1.)    Clothing!  With a sub-order as follows:
a.       Tops (shirts, sweaters)
b.       Bottoms (pants, etc.)
c.       Clothes to be hung
d.       Socks
e.       Underwear
f.        Bags
g.       Accessories
h.       Shoes
2.)    Loungewear
3.)    Books (unread books means you’ll never read it!)
4.)    Sorting papers (get rid of old checkbooks and throw away those old electrical appliance manuals)
5.)    Miscellaneous items

Designate a place for each one.  And once you have this all taken care of, then you will be doing the daily work/maintenance!  She then shares how the ‘magic’ of a new life will appear.  Sound easy?  We will see how well the work I did last night based on the book turns out.  Pretty common-sense ideas done in a fairly quick read, one hour tops!  Excellent reading opportunity when waiting at the DMV…

Thursday, August 17, 2017

Cereus Blooms at Night

Cereus Blooms at Night
by Shani Mootoo

Mystery, intrigue, rape, desperation, hidden secrets….. this book has it and is written in beautiful prose.  The book, Cereus Blooms at Night, by Shani Mootoo, begins with the end and the author brings us to the sordid past – it reminds me of the technique used in Fried Green Tomatoes. Mala Ramchandin, viewed as a crazy elderly woman, is brought to a nursing home by the local authorities after she is found innocent of a murder in her own home.  What we don’t know is what actually happened.  The story-teller, Tyler, is a recently hired nurse at the paradise Alms House.  He is given no real work projects, but, when Mala arrives, he has the opportunity to be her private nurse.  The rest of the book gives Mala’s history and how the dead body ended in her home.  Mala was raised by her abusive father (Chandin) after her mother (Sarah) ran off with her friend and lover (Lavina), who happened to be the woman her father loved.  When her mother escaped the home, she tried taking her two daughters, but they were stopped when her father returned home from work early that day.  Chandin was raised by Lavina’s parents, and grew up as her brother.  The story unfolds with great detail and in a chronological flow, piece by piece.  Mala’s love interest as a young girl is also revealed and the role he plays in all that has unfolded. The mystery is revealed as to whom the dead body is and how it got there.  Love, friendship, homosexuality, incest, rape and guilt are all entwined in the story.  It’s a relatively quick read and also shows that people are complicated as is jealousy.  Add in the annual bloom of the cereus plant and you have a “tight” story that fits very nicely together.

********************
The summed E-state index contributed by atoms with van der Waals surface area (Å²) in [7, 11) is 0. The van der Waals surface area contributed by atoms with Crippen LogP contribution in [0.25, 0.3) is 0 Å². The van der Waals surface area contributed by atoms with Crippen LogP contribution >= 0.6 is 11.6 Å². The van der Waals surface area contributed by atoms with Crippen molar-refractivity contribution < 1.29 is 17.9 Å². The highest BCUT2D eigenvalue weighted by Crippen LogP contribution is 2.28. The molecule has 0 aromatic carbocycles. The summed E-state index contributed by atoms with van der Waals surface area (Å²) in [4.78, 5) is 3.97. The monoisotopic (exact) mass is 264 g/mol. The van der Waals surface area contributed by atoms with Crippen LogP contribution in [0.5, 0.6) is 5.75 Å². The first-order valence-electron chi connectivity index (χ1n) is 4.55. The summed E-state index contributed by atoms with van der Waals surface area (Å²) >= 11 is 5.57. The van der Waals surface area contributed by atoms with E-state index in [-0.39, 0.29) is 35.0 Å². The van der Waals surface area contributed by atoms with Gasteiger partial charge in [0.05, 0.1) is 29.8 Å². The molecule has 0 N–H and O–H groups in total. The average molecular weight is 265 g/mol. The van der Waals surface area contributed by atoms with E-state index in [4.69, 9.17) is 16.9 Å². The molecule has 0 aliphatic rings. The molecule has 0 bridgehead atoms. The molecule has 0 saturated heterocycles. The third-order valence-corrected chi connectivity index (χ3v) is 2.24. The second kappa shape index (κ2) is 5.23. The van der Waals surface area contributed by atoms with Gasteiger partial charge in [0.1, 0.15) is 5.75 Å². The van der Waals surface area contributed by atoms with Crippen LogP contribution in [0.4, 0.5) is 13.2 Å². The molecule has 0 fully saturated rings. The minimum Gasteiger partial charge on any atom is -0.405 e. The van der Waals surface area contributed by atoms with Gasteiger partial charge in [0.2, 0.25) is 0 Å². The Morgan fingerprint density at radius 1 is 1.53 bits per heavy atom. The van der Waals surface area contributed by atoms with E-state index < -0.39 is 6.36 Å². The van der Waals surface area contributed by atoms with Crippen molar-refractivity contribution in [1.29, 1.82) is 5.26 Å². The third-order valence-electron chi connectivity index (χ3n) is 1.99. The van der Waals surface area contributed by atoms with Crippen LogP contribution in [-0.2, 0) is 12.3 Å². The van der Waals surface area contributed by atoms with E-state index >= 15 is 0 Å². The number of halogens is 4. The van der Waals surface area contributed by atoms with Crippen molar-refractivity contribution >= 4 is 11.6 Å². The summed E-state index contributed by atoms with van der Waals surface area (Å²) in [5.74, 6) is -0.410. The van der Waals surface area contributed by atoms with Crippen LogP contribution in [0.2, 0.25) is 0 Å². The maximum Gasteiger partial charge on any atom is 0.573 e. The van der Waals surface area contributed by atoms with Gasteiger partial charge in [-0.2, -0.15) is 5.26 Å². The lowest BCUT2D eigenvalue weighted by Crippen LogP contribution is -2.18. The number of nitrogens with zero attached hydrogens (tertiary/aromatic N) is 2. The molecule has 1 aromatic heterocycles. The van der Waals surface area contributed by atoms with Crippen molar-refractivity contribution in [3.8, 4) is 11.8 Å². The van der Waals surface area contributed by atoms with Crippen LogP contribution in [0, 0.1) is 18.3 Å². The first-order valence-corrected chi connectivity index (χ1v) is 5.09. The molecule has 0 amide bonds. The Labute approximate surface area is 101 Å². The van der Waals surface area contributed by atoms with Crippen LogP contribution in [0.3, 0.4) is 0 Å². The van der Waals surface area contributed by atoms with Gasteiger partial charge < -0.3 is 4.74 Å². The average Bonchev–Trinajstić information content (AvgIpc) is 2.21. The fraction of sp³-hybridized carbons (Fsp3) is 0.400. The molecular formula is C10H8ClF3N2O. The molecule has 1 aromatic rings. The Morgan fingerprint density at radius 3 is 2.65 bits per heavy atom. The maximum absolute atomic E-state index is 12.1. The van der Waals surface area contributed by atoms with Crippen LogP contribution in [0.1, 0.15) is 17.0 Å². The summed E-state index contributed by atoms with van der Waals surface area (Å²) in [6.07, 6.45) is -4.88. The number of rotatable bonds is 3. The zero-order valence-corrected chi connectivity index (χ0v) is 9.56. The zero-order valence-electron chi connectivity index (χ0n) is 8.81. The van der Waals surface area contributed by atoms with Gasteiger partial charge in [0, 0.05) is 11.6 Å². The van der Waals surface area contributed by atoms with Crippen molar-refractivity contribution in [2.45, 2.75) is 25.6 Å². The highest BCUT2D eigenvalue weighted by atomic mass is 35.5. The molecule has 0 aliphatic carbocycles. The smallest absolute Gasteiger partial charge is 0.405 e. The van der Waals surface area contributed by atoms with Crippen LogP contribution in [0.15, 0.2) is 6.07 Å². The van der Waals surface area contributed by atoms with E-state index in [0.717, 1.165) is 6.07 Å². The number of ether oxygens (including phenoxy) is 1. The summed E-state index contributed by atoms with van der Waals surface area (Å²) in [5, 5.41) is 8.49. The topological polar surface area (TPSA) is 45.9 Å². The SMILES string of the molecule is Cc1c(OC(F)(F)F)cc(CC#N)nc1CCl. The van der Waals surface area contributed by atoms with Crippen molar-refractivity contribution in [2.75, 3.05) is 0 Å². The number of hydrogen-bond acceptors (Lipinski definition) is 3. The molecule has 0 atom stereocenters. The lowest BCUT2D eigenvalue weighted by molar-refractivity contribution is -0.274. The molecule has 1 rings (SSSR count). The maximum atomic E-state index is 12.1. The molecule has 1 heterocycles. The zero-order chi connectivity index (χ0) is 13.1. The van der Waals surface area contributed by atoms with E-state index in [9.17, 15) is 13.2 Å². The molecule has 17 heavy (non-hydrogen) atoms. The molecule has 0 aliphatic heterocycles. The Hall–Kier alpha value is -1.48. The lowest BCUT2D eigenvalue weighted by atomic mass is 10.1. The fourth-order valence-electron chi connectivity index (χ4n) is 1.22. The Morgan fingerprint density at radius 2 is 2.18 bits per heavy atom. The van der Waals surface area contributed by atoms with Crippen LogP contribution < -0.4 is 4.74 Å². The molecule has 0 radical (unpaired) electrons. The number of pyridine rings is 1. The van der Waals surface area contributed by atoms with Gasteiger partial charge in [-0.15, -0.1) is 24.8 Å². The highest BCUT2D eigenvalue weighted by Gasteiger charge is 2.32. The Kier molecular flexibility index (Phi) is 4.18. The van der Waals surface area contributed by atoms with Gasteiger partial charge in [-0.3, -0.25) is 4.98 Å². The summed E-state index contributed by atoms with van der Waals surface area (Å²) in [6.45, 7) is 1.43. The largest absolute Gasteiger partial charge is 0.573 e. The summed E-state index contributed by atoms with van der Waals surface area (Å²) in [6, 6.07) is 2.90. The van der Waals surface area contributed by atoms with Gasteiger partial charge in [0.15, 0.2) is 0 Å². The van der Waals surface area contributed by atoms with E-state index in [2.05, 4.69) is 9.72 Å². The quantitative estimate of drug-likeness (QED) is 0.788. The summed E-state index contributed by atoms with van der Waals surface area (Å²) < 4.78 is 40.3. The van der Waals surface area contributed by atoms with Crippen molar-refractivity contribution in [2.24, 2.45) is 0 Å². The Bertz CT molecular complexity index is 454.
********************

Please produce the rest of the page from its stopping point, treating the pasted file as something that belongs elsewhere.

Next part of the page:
Thursday, August 10, 2017


by Josephine Angelini